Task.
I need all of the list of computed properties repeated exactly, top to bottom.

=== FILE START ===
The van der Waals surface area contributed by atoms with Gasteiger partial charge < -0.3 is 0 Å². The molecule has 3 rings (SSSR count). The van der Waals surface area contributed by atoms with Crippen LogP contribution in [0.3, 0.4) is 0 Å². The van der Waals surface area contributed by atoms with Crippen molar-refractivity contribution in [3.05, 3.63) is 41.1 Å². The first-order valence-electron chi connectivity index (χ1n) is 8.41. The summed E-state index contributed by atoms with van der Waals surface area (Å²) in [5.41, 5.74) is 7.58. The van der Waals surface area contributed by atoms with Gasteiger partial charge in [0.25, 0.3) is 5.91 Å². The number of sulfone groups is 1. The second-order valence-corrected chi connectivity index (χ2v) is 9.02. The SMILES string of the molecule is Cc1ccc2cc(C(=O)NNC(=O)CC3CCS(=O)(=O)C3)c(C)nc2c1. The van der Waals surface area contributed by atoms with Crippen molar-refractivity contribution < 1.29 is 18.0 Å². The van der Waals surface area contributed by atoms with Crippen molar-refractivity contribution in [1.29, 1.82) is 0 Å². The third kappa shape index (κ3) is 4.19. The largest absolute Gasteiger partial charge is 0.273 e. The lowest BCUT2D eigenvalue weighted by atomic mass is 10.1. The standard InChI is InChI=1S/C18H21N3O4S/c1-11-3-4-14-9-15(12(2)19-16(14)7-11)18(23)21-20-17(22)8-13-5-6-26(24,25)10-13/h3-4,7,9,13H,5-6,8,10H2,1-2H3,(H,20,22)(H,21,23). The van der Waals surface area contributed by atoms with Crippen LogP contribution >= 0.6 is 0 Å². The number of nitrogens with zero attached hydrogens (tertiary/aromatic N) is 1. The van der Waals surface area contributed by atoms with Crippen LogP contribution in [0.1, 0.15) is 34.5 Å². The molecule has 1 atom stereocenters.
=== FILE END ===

The van der Waals surface area contributed by atoms with Gasteiger partial charge < -0.3 is 0 Å². The molecule has 3 rings (SSSR count). The van der Waals surface area contributed by atoms with Crippen LogP contribution in [0.3, 0.4) is 0 Å². The van der Waals surface area contributed by atoms with Crippen molar-refractivity contribution in [3.05, 3.63) is 41.1 Å². The first-order valence-electron chi connectivity index (χ1n) is 8.41. The summed E-state index contributed by atoms with van der Waals surface area (Å²) in [5.41, 5.74) is 7.58. The van der Waals surface area contributed by atoms with Gasteiger partial charge in [0.25, 0.3) is 5.91 Å². The number of sulfone groups is 1. The second-order valence-corrected chi connectivity index (χ2v) is 9.02. The SMILES string of the molecule is Cc1ccc2cc(C(=O)NNC(=O)CC3CCS(=O)(=O)C3)c(C)nc2c1. The van der Waals surface area contributed by atoms with Crippen molar-refractivity contribution < 1.29 is 18.0 Å². The van der Waals surface area contributed by atoms with Crippen molar-refractivity contribution in [1.29, 1.82) is 0 Å². The third kappa shape index (κ3) is 4.19. The largest absolute Gasteiger partial charge is 0.273 e. The lowest BCUT2D eigenvalue weighted by atomic mass is 10.1. The standard InChI is InChI=1S/C18H21N3O4S/c1-11-3-4-14-9-15(12(2)19-16(14)7-11)18(23)21-20-17(22)8-13-5-6-26(24,25)10-13/h3-4,7,9,13H,5-6,8,10H2,1-2H3,(H,20,22)(H,21,23). The van der Waals surface area contributed by atoms with Crippen LogP contribution >= 0.6 is 0 Å². The number of nitrogens with zero attached hydrogens (tertiary/aromatic N) is 1. The van der Waals surface area contributed by atoms with Crippen LogP contribution in [0.1, 0.15) is 34.5 Å². The molecule has 1 atom stereocenters.